The breeze is positively balmy and there are drips on my head coming from everywhere as I make my way down to Lake Michigan for my weekday pilgrimage. I was sad to not get here yesterday, which wasn't due to the amazing snowstorm, but because I was sick.
That snowfall yesterday was quite a kick in the pants on top of all the near record-breaking amounts we've already had.
And now the melting begins.
What comes down has to find someplace to go. And with temps in the 50's in the coming few days, we're looking at the likelihood of flooding, especially because the ground is still frozen.
Naturally, this pilgrimage has me thinking a lot about water. There's something about standing at the edge of this vast pool …
I wonder about how much water is in an inch of snow. (Check out some beautiful maps at the Illinois State Climatologist site.) And whether all this snowfall will resolve the annual drought conditions. From what I can tell, there are still areas of moderate and severe drought in Illinois, and it isn't much improved over last year. (Check the 'change maps' here).
The Chicago Architecture Foundation is hosting a meeting tonight called "Shared Waters". It's a panel discussion; part 2, looking at ways Chicago, Milwaukee, Gary and St Louis share responsibility together with the water we all depend upon. Iker Gil of Archeworks and Joshua Stein of Radical Craft are moderators.
I first met Iker when I came across a wonderful book he created about rapid development in Shanghai, "Shanghai Transforming". Iker was strongly influenced by the rapid change in his native Bilbao when the Guggenheim came to town, and is an interesting thinker about architecture and urban issues. His meetings with my Shanghai students strengthened our understandings of what we experienced there.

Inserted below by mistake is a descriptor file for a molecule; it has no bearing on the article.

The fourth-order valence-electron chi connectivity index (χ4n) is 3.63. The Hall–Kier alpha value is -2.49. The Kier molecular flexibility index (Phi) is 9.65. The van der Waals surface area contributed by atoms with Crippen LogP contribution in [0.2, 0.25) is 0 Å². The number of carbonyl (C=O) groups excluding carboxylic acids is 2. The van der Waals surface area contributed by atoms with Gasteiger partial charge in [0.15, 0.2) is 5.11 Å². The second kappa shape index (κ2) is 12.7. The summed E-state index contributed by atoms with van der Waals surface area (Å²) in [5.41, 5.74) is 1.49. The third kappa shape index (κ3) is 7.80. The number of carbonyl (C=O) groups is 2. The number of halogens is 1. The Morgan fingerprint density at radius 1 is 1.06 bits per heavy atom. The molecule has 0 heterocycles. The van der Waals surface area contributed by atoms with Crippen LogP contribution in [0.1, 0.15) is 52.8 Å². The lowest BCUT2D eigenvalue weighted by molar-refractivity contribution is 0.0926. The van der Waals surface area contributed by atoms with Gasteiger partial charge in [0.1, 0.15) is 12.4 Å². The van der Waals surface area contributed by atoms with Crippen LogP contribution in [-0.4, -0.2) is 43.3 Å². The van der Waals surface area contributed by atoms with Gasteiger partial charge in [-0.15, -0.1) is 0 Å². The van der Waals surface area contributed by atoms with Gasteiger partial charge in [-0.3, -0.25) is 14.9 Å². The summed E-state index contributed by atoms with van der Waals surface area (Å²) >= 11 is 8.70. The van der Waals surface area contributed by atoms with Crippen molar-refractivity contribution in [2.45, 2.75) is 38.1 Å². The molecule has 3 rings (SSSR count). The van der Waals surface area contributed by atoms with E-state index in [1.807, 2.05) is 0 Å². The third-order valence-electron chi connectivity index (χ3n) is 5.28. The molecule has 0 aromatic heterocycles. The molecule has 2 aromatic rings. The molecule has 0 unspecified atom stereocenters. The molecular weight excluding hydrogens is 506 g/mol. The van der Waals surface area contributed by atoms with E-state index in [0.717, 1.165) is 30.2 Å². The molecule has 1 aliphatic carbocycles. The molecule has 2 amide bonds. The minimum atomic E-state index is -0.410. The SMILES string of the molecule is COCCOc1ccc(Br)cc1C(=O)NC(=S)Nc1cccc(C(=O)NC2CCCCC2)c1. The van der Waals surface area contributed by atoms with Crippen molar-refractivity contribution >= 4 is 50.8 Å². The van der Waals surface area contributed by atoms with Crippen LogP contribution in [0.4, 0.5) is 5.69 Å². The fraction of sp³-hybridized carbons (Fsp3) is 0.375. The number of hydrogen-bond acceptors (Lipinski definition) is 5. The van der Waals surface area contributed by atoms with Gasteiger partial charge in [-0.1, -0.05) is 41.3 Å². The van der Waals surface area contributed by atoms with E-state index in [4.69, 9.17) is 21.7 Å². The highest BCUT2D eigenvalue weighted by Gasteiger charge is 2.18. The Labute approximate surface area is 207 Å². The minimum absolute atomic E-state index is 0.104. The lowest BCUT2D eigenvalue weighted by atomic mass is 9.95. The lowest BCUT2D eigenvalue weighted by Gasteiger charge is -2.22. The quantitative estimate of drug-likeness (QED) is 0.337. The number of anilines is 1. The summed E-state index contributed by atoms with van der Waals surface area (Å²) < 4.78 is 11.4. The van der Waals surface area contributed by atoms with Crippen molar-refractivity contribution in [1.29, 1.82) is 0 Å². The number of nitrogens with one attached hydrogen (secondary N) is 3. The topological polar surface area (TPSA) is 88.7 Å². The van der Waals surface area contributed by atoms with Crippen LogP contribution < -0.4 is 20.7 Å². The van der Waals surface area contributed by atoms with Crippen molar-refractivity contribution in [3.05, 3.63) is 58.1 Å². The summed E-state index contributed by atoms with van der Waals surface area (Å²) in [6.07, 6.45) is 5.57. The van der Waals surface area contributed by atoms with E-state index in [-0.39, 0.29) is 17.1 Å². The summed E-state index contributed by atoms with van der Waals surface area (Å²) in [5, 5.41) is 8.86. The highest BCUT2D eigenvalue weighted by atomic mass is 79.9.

The water discussion at CAF is also sponsored by the Chicago Expander at Archeworks, and is connected to "After the City, the City"; a futuristic forum looking at the effects of hyper-urbanity on our lives. The forum focuses on finding new ways of thinking about the city, and new possibilities for planning and restructuring the urban experience.
Bustler describes it like this:
After the City, the City is a forum to address the future of the city accepting that the actuality of our current version of urbanity has surpassed the scale and scope of what we once considered the city. What possibilities open once we let go of antiquated models of the city and what are the possibilities for effecting transformational change within this new configuration? What strategies are most effective in re-shaping structure at differing scales of governance and which actions influence trajectories across scales? As cities across the globe grapple with the notion of resilience and preparedness for cycles of disaster that move beyond the physical, this series assumes the potential for creative planning to emerge from multiple fields. Policy-makers, urbanists, artists, and designers will offer their perspectives on issues that increasingly transgress disciplinary boundaries.
Ok. I think I've quoted enough and given you enough to research and look at.
Water matters, y'all.
And that's where I'll leave it for today.
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